November 12, 2016 • Life for Leaders
Give thanks to the Lord, for he is good. His love endures forever.
Our children are adults, living on their own, so usually it’s just my husband and me at the dinner table each night. We used to say grace. We taught our children to say it, too. We taught them the “God is great, God is good,” version when they were tiny and we taught them to fold their little hands together beneath their chins.
As our children grew older, we’d all hold hands together, bow our heads and one of us would lead the prayer before the first bite of food passed our lips. But lately, my husband and I have stopped saying grace altogether.
The honest truth is that we’d begun to simply go through the motions. Saying grace was a pit stop — a gateway between us and our food. We glossed over it, rarely paying attention to the God we claimed to be invoking as we closed our eyes, bowed our heads, and tossed a few words out into the air.
Then, one evening, as we sat down for dinner together, my husband turned to me and confessed, “I’ve switched up from saying grace, to having a moment of silence before I eat.”
“Really?” I responded. “Me too.” And it was true. At breakfast and lunch — meals I rarely shared with my husband, I’d been foregoing grace for a moment of silence.
Surely, this is all just a matter of semantics, right? I mean, isn’t a moment of silence the same as saying grace? I guess it is. Except that, switching up the terminology also shifted my focus. Rather than rushing through a few habitual words before digging in to my meals, a moment of silence gave me the opportunity to be fully present. Instead of feeling imaginary pressure to perform, I sat before my food and realized just how truly grateful I am — for the food before me, the chair beneath me, the table and the walls and the lights and the floor under my feet.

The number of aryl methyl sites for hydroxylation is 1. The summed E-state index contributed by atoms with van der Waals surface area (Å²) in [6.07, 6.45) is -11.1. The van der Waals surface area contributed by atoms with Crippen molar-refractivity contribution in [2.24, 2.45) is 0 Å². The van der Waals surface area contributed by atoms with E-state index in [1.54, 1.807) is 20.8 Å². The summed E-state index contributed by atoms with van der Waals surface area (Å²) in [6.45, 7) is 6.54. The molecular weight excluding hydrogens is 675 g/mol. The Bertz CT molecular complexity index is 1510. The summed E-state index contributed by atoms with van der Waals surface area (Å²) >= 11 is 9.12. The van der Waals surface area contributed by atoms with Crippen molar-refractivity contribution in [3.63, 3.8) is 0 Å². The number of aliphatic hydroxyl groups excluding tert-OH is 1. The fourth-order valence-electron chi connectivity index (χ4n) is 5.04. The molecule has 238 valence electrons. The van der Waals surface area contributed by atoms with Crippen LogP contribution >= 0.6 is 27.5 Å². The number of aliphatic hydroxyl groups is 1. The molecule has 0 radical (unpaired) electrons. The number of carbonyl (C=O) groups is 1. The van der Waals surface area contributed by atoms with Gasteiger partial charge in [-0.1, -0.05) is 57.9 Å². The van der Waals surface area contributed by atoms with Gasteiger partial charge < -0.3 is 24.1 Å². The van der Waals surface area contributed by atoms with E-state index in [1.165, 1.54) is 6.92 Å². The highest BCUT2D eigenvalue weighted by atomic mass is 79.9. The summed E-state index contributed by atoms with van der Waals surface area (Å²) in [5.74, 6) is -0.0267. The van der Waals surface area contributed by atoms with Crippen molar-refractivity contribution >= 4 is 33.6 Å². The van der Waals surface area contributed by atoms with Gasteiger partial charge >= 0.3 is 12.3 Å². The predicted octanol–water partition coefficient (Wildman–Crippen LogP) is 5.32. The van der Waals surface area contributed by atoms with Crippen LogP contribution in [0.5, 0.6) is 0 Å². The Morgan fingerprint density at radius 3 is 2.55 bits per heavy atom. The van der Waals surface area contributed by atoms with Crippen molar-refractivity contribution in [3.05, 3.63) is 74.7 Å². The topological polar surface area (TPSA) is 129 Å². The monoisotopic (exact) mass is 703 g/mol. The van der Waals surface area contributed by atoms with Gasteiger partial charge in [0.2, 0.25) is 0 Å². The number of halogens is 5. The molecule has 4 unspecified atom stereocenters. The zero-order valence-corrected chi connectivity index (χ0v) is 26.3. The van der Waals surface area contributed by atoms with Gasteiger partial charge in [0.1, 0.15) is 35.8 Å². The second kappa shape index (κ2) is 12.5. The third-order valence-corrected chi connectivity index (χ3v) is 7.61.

Somehow, simply experiencing the moment in silence — without words shaped into a prayer called, grace — I have become more grateful for God’s provision. With my eyes closed, and breathing in the aroma of fresh vegetables, warm bread, protein, herbs, and spices, makes me much more aware of the interconnectedness I share with people I may never meet. Gratitude consumes me and I am filled with wonder, thanksgiving, hopefulness, and joy. In silence, I am convinced, more than ever, that — forever and always — God is great, and so very good.
QUESTIONS TO CONSIDER:
What was the very first grace you were taught to say? Who taught you? How has your experience of grace evolved over the years?
LORD, thank you for farmers and fishermen, truck drivers and carpenters. Thank you for connecting us all to one another. Thank you for moments of silence, and for grace. Amen.